Saturday, May 9, 2015

Mobilizing and upgrading idle, depreciated capital

Here's a Bloomberg article:

Real estate buyers seeking money to renovate and flip U.S. houses are getting help from some of the world’s biggest investment firms. 
Colony Capital Inc., Blackstone Group LP and Cerberus Capital Management are among the companies that have started making bridge loans to investors who buy homes to sell them quickly for a profit. 

The title of the article (likely not chosen by the author) is heavy on mood affiliation: "House flippers are back together with Wall St. What could possibly go wrong?"

Lately I've watched a few episodes of Flip or Flop, an HGTV show (on Netflix) that follows a couple who flip houses for a living. The show takes a fair amount of artistic license (producers: you can't portray your stars as living on the financial edge if they drive a custom Escalade), but it is a nice illustration of what flipping can do for the economy.

The houses are typically in pretty bad shape. Many of them were foreclosures. They have been sitting empty for some time. In some cases, the previous residents stole things or poured concrete down drains. Generally they are unlivable (well, by modern American middle class standards). The flippers buy the houses, do very nice renovations on them, then put them on the market within a month or two.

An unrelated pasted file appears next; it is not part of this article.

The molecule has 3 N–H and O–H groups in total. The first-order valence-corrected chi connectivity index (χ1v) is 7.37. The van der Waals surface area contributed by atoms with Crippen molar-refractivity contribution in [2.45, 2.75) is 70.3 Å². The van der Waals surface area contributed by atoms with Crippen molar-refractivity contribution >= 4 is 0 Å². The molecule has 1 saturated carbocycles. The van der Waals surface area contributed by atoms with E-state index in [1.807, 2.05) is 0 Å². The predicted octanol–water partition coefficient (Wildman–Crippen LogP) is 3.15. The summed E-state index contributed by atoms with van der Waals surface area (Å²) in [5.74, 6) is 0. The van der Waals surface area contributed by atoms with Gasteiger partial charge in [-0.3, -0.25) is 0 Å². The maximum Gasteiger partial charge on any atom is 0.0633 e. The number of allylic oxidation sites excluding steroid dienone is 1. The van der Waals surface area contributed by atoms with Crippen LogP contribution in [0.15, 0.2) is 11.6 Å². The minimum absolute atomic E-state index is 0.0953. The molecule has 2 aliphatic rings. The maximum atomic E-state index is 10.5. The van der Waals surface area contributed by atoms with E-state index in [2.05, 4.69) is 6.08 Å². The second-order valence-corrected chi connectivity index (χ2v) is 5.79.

This is really good! Idle capital is a waste. Houses with concrete in their drains don't do us any good. Depreciation is bad. These people are making large additions to the US capital stock, so it's efficient to allocate resources to them (with all the usual caveats about overborrowing externalities, potential policy distortions, etc.). The economy needs this stuff; hence:

Home flippers are benefiting from rising prices, limited new construction and a shortage of inventory on the market.

And it makes sense for big, risk-neutral firms to play this game (see my brief conversation with Lucas Goodman about this).

There's also this:

The new lenders are focused on more experienced investors, many of whom have have established companies, rather than the amateurs that proliferated during the housing boom a decade ago. Today’s flippers are more sophisticated after the crash weeded out most of the weaker investors, Lewis said.

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